Make Your Policy Work For You
As you and your loved ones get older, it could be time to start considering how you'll pay for long-term care. Paying for long-term insurance is one option, but your life insurance policy could help you pay for any long-term care that's needed.
What is Long-Term Care?
Long-term care generally refers to non-medical care for patients who need assistance with basic daily activities. This may take the form of nursing home care, home health care or adult day care for individuals age 65 and older with disabling conditions.
Long-term care can be expensive, especially if you are paying for it out-of-pocket. Depending on the type of care you or a loved one needs, you could spend up to $105,850 a year, according to Statica¹.
Thankfully, other options can keep you from having to use your retirement income or savings to pay for long-term care. There are three main ways to get long-term coverage from your existing life insurance policy: convert your policy, add a long-term care rider or change to a hybrid policy.
Converting Your Policy
You can opt to convert your policy to a long-term care benefit plan. Life insurance to long-term care conversions is a relatively new solution. You may have heard them called long-term care benefit plans. Converting a life insurance policy can provide a higher return on the cash surrender value or life settlement. It also allows the policyholder to maintain their Medicaid eligibility.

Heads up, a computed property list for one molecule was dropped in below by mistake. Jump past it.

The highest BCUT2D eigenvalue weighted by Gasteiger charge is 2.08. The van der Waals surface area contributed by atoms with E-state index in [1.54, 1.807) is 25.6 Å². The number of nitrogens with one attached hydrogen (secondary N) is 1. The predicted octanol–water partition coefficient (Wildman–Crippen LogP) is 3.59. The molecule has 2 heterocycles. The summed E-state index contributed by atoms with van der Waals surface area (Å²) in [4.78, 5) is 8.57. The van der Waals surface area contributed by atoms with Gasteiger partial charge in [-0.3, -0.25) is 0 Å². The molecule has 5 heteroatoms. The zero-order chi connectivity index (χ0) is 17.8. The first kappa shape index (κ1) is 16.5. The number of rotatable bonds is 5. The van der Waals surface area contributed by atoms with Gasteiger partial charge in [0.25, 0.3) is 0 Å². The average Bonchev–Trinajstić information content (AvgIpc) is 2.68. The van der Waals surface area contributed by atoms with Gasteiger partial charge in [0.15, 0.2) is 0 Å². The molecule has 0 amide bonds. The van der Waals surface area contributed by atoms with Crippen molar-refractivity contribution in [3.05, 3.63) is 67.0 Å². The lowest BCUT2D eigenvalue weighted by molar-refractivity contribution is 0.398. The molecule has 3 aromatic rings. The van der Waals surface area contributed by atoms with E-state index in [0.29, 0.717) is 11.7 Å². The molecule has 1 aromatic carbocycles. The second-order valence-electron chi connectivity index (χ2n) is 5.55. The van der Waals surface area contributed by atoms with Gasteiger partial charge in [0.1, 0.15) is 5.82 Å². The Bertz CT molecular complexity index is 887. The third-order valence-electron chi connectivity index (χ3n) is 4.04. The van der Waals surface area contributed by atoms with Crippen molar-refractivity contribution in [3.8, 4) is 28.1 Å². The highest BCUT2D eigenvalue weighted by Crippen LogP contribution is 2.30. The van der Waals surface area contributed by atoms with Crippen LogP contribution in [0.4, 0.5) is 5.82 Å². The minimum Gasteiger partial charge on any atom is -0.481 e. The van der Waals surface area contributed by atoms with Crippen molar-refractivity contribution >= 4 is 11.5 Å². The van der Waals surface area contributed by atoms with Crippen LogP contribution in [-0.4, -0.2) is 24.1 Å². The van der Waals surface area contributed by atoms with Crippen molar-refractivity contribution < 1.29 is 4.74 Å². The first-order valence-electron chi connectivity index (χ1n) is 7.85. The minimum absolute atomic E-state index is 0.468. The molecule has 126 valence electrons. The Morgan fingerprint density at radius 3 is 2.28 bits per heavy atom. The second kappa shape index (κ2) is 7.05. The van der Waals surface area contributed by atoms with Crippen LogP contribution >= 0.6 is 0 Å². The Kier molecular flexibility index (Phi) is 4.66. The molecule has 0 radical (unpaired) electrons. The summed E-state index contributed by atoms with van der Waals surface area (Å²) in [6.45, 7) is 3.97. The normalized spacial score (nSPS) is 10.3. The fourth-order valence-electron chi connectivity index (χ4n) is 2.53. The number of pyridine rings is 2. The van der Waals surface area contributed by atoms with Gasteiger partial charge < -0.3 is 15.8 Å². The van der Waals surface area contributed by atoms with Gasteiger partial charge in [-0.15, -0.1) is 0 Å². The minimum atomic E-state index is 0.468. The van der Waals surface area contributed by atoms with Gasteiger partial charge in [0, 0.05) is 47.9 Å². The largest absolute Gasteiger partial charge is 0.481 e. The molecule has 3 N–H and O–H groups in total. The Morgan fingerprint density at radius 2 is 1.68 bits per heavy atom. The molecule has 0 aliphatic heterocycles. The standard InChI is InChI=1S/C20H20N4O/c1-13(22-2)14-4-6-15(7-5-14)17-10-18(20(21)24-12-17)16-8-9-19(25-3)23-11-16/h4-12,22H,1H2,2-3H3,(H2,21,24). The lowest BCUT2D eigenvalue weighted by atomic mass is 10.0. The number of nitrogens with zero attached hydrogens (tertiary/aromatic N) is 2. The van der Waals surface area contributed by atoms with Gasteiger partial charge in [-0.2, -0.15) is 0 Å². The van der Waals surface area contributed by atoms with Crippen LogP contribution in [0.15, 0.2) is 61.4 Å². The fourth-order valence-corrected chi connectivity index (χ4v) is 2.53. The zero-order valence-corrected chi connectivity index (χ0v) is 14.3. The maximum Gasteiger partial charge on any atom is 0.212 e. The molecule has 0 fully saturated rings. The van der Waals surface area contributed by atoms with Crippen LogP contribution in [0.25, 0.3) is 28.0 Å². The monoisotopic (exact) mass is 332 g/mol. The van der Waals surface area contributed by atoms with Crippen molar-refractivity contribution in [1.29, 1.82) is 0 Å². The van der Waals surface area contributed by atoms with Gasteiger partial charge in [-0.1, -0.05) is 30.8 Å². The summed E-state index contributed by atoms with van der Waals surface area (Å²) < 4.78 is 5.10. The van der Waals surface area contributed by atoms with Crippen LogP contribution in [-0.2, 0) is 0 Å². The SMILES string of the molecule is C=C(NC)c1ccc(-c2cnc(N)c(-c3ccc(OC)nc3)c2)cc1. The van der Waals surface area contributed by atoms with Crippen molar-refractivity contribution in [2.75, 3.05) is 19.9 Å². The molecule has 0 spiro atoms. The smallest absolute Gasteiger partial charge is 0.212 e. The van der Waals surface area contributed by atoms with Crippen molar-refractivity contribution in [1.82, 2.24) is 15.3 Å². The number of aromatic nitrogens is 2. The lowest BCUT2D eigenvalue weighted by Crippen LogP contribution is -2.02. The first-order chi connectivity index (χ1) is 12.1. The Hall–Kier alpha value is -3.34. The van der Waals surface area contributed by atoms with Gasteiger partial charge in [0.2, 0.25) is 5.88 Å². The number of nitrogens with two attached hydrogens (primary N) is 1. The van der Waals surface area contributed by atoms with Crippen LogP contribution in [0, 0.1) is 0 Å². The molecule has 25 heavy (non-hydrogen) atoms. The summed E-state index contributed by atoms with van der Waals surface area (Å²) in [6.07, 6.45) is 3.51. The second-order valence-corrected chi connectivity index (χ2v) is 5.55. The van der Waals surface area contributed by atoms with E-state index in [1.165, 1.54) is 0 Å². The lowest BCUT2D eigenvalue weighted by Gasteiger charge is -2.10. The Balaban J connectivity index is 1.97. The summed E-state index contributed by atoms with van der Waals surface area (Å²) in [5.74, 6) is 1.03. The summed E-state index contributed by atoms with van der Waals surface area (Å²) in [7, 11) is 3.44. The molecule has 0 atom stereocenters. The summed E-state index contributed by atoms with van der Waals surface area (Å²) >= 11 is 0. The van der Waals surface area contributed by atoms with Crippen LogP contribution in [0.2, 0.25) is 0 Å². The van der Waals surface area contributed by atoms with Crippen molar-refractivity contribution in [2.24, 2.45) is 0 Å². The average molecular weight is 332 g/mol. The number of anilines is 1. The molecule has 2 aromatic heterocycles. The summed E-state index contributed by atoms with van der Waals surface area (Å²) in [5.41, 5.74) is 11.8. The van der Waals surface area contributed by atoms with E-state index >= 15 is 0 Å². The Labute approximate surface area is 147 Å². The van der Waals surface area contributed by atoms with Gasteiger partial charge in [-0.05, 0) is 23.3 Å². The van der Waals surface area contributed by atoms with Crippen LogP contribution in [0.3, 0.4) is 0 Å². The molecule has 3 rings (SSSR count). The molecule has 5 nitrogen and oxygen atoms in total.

Adding a Long-Term Care Rider
A long-term care rider can be added to your policy to help ensure that you're financially protected. A long-term care rider pays explicitly for expenses associated with your long-term condition, including nursing home fees and assisted living costs.
Change to a Hybrid Policy
Along with the life insurance death benefit, hybrid policies can also include long-term care coverage for illnesses not covered by long-term care insurance. Hybrid life insurance policies provide long-term care if you need it; otherwise, it will be paid out like a regular life insurance policy. A hybrid might be a more economical option for someone who doesn't want to pay both life and long-term insurance premiums.
When you need help determining which type of insurance will be best for your needs, contact the office. We can help you assess your insurance options to make the most of your coverage.
This material was developed and prepared by a third party for use by your Registered Representative. The opinions expressed and material provided are for general information and should not be considered a solicitation for the purchase or sale of any security. The content is developed from sources believed to be providing accurate information.
Harnessing Your Life Insurance Policy for Long-Term Care
January 31, 2022